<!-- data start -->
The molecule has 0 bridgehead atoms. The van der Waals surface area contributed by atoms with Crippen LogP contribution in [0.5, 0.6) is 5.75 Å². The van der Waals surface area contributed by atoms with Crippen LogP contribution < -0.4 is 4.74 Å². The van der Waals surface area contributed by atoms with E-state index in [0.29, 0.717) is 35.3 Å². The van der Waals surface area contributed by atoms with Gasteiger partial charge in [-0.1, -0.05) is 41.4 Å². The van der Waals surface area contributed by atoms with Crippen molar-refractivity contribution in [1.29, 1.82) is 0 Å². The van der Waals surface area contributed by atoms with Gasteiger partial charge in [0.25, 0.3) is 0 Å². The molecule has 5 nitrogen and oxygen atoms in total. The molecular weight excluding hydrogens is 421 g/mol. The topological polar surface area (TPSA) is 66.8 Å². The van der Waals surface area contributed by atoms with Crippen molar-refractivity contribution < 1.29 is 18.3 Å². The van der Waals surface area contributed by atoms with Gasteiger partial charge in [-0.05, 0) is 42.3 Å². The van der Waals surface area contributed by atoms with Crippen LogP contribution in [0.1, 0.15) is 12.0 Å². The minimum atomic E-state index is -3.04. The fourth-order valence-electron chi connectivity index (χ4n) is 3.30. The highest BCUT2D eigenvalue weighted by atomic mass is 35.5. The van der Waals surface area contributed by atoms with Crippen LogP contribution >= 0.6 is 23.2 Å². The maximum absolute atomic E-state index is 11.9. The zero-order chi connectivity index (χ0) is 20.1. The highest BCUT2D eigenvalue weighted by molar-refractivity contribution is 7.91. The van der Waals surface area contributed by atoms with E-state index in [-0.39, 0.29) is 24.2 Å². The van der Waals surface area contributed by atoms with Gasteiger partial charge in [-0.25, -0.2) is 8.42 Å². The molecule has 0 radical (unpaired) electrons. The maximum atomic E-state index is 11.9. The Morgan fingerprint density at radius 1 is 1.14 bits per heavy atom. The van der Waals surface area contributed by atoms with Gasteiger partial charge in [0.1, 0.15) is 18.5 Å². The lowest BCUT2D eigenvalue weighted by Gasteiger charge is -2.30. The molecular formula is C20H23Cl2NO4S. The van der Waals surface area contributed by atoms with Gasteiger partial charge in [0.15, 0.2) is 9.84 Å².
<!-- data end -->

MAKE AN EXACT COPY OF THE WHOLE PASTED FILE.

The molecule has 0 bridgehead atoms. The van der Waals surface area contributed by atoms with Crippen LogP contribution in [0.5, 0.6) is 5.75 Å². The van der Waals surface area contributed by atoms with Crippen LogP contribution < -0.4 is 4.74 Å². The van der Waals surface area contributed by atoms with E-state index in [0.29, 0.717) is 35.3 Å². The van der Waals surface area contributed by atoms with Gasteiger partial charge in [-0.1, -0.05) is 41.4 Å². The van der Waals surface area contributed by atoms with Crippen molar-refractivity contribution in [1.29, 1.82) is 0 Å². The van der Waals surface area contributed by atoms with Gasteiger partial charge in [0.25, 0.3) is 0 Å². The molecule has 5 nitrogen and oxygen atoms in total. The molecular weight excluding hydrogens is 421 g/mol. The topological polar surface area (TPSA) is 66.8 Å². The van der Waals surface area contributed by atoms with Crippen molar-refractivity contribution < 1.29 is 18.3 Å². The van der Waals surface area contributed by atoms with Gasteiger partial charge in [-0.05, 0) is 42.3 Å². The van der Waals surface area contributed by atoms with Crippen LogP contribution in [0.1, 0.15) is 12.0 Å². The minimum atomic E-state index is -3.04. The fourth-order valence-electron chi connectivity index (χ4n) is 3.30. The highest BCUT2D eigenvalue weighted by atomic mass is 35.5. The van der Waals surface area contributed by atoms with Crippen LogP contribution >= 0.6 is 23.2 Å². The maximum absolute atomic E-state index is 11.9. The zero-order chi connectivity index (χ0) is 20.1. The highest BCUT2D eigenvalue weighted by molar-refractivity contribution is 7.91. The van der Waals surface area contributed by atoms with E-state index in [-0.39, 0.29) is 24.2 Å². The van der Waals surface area contributed by atoms with Gasteiger partial charge in [-0.25, -0.2) is 8.42 Å². The molecule has 0 radical (unpaired) electrons. The maximum atomic E-state index is 11.9. The Morgan fingerprint density at radius 1 is 1.14 bits per heavy atom. The van der Waals surface area contributed by atoms with Gasteiger partial charge in [0.1, 0.15) is 18.5 Å². The lowest BCUT2D eigenvalue weighted by Gasteiger charge is -2.30. The molecular formula is C20H23Cl2NO4S. The van der Waals surface area contributed by atoms with Gasteiger partial charge in [0.15, 0.2) is 9.84 Å².